The worst hacks of all time

Yahoo! sign on top of a gray building

Data breaches have become all too common. Not a week goes by without news of some company or organization learning they cyber criminals have hacked them.

The breaches often compromise people's Social Security numbers, bank account numbers, email and physical addresses, credit cards, and other data. Such data theft leaves people open to issues such as identity theft.

Here are some of the worst hacks of all time.

1. Yahoo

Number of people affected: 3 billion

By far the worst hack of all time happened to Yahoo in 2013 when hackers compromised around 3 billion people’s data.

At the time, the figure was reported as just 500 million, still enough to make it the biggest hack in history. However, it would be another four years before Yahoo admitted the figure was closer to 3 billion.

The hacked data included names, email addresses, phone numbers, dates of birth, encrypted passwords, and unencrypted security questions.

The person responsible for the hack was Karim Baratov. He was later given five years in prison and had to pay the victims restitution and $2.25 million in fines. For its part, Yahoo had to pay out $50 million in damages and offer free credit monitoring services to millions of its users.

2. Marriott

Number of people affected: 383 million

The Starwood group of hotels, which includes Sheraton, W Hotels, Westin, Le Meridien, Four Points by Sheraton, Aloft, and St. Regis, had been compromised sometime in 2014. This was before the Marriott Hotel group acquired it in 2016. It wasn’t until 2018 that Marriot found evidence of a breach through an internal investigation.

This meant for four years, the company had been the victim of a hacking campaign on Starwood’s reservation system. Cyber criminals exploited an unpatched vulnerability to hack the system.

While it was initially thought the hack affected 500 million people, this final number was 383 million. The hackers stole names, addresses, phone numbers, credit card information, email addresses, and unencrypted passport numbers.

The UK’s Information Commissioner’s Office (ICO) fined the Marriott chain £99 million ($135.95 million). The ICO said that Marriott ``failed to undertake sufficient due diligence" during the acquisition and missed the vulnerability as a result.

3. Facebook

Number of people affected: 533 million


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In April 2021, a hacker published 533 million users’ details on a low-level hacking forum. The data contained phone numbers, Facebook IDs, full names, previous locations, birth dates, relationship status, and biographies. It also includes some of their email addresses.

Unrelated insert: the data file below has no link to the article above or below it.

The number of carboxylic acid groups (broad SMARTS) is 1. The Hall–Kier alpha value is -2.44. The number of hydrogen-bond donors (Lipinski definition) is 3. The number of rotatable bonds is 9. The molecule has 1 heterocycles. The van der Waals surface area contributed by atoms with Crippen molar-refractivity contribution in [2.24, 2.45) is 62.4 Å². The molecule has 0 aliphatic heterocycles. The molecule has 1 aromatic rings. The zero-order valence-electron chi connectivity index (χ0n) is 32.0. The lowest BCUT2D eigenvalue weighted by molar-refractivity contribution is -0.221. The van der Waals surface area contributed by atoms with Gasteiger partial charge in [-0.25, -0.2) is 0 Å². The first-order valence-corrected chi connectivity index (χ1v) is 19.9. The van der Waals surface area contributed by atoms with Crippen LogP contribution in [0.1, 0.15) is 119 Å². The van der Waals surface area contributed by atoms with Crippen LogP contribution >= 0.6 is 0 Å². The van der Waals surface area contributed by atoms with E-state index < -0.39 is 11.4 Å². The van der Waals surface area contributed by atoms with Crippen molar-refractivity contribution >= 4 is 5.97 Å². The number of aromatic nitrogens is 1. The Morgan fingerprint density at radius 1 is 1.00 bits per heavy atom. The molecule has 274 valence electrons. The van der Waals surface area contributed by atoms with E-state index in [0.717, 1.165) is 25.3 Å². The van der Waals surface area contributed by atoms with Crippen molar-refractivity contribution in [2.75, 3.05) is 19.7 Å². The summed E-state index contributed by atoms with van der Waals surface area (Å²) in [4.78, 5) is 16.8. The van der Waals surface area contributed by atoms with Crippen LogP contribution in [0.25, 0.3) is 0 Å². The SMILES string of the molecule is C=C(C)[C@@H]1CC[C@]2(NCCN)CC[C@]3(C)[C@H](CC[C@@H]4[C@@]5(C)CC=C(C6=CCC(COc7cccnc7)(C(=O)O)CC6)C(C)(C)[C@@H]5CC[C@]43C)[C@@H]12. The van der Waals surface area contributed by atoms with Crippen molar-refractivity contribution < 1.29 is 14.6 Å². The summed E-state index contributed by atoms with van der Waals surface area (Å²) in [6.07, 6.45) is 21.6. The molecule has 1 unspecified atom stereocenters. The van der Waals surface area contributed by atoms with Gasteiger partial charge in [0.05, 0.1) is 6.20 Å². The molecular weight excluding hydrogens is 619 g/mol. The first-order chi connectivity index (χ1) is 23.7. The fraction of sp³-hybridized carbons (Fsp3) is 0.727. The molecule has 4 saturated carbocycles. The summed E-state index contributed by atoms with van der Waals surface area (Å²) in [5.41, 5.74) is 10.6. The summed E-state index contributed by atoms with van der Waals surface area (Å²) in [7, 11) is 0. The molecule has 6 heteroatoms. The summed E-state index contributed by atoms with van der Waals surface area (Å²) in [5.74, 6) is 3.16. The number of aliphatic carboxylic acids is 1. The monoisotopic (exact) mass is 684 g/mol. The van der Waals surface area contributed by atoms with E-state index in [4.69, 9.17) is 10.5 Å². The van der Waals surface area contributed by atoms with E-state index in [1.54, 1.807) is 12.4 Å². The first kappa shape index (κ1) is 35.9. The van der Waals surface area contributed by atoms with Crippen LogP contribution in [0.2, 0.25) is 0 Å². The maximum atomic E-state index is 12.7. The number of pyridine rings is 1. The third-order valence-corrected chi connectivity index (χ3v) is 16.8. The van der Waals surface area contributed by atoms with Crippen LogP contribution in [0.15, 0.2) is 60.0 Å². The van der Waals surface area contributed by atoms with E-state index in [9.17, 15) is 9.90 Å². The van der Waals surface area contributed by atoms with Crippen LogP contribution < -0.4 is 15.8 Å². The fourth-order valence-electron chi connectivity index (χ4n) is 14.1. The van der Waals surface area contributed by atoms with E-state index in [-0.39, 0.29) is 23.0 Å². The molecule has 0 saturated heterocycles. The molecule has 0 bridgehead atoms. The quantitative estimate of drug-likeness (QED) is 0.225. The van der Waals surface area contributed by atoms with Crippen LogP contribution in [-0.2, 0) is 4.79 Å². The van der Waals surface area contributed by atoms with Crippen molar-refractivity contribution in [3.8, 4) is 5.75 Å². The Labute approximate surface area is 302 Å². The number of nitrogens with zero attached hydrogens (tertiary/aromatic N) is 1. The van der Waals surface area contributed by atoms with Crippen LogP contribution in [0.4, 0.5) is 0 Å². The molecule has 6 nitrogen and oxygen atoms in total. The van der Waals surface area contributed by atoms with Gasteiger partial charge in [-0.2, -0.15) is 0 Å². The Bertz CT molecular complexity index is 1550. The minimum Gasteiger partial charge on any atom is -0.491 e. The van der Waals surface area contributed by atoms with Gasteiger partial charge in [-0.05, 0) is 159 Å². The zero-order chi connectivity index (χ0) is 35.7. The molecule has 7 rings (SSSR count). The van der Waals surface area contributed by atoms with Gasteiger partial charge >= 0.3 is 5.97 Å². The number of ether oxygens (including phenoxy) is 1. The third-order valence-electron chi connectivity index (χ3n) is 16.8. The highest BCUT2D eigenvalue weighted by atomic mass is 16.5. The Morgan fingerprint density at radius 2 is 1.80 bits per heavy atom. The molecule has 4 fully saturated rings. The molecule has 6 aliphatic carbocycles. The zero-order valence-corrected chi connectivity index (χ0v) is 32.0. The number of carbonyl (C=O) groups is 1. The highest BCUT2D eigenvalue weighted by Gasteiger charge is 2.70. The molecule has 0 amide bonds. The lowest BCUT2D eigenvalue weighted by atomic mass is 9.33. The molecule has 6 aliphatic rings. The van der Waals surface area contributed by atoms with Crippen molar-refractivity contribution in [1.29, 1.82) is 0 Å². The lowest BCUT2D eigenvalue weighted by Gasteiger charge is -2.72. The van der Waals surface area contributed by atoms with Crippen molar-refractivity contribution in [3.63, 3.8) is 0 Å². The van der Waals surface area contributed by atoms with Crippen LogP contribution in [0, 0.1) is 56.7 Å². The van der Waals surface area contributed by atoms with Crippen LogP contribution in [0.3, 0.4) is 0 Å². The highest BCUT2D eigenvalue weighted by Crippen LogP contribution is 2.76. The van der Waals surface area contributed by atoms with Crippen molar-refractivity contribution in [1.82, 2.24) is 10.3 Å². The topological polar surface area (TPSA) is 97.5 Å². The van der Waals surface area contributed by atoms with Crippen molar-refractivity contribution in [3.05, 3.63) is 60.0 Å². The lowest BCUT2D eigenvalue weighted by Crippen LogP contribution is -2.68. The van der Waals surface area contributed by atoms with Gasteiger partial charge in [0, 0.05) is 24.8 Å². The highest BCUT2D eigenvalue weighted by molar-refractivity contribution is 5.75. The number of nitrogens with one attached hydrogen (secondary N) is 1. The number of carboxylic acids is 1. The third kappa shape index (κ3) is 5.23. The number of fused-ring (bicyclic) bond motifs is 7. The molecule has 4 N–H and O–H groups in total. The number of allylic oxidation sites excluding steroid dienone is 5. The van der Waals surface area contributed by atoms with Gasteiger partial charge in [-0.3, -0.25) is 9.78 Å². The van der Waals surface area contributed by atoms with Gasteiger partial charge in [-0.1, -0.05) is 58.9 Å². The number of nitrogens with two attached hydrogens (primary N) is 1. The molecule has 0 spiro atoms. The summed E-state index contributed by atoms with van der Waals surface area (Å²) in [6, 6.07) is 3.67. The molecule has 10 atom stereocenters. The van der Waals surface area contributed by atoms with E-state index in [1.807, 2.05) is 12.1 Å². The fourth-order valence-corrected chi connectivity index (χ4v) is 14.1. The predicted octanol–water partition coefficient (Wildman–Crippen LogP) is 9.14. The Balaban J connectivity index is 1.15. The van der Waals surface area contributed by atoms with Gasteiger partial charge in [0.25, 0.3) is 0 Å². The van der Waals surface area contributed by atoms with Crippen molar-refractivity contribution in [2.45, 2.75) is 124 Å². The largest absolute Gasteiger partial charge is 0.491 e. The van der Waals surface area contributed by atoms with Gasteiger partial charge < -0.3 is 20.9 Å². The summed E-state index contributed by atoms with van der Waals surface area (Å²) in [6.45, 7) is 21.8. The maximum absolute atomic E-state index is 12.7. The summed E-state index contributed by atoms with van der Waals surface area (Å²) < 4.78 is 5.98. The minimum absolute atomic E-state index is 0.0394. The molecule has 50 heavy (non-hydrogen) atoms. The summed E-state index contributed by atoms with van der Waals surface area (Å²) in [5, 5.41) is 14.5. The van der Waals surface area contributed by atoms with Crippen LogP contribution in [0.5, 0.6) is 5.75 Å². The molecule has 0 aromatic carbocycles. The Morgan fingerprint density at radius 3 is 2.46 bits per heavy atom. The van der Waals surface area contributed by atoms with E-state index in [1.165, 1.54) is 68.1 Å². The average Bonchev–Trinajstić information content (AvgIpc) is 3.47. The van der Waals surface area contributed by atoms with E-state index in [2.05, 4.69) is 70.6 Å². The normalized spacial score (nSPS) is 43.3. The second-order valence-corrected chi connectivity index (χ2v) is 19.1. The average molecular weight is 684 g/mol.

Facebook said the issue stemmed from a vulnerability it patched in 2019, so technically, the data was scraped from the website.

Alon Gal, chief technology officer of cyber crime intelligence company Hudson Rock, said in a tweet the data would still be of interest to cyber criminals.

4. LinkedIn

Number of people affected: 500 million

The scraped data of over 500 million LinkedIn profiles was put up for sale on a popular hacker forum in April 2021. The The hacker had already leaked two million records as proof of the existence of the much larger data treasure trove, according to reports by Cybernews.

The data included LinkedIn IDs, full names, email addresses, phone numbers, genders, links to LinkedIn profiles, and professional titles.

A spokesperson for LinkedIn said the posted data appeared to “include publicly viewable information that was scraped from LinkedIn combined with data aggregated from other websites or companies.”

5. Equifax

Number of people affected: 143 million

In 2017, Equifax disclosed personal information of more than 145 million people was compromised. While the breach was big, what stood out was the quality of the data hackers harvested.

In addition to full names, dates of birth, and addresses, some victims also had drivers' license numbers, credit card information, and Social Security numbers stolen.

Rene Millman

Rene Millman is a freelance writer and broadcaster who covers cybersecurity, AI, IoT, and the cloud. He also works as a contributing analyst at GigaOm and has previously worked as an analyst for Gartner covering the infrastructure market. He has made numerous television appearances to give his views and expertise on technology trends and companies that affect and shape our lives. You can follow Rene Millman on Twitter.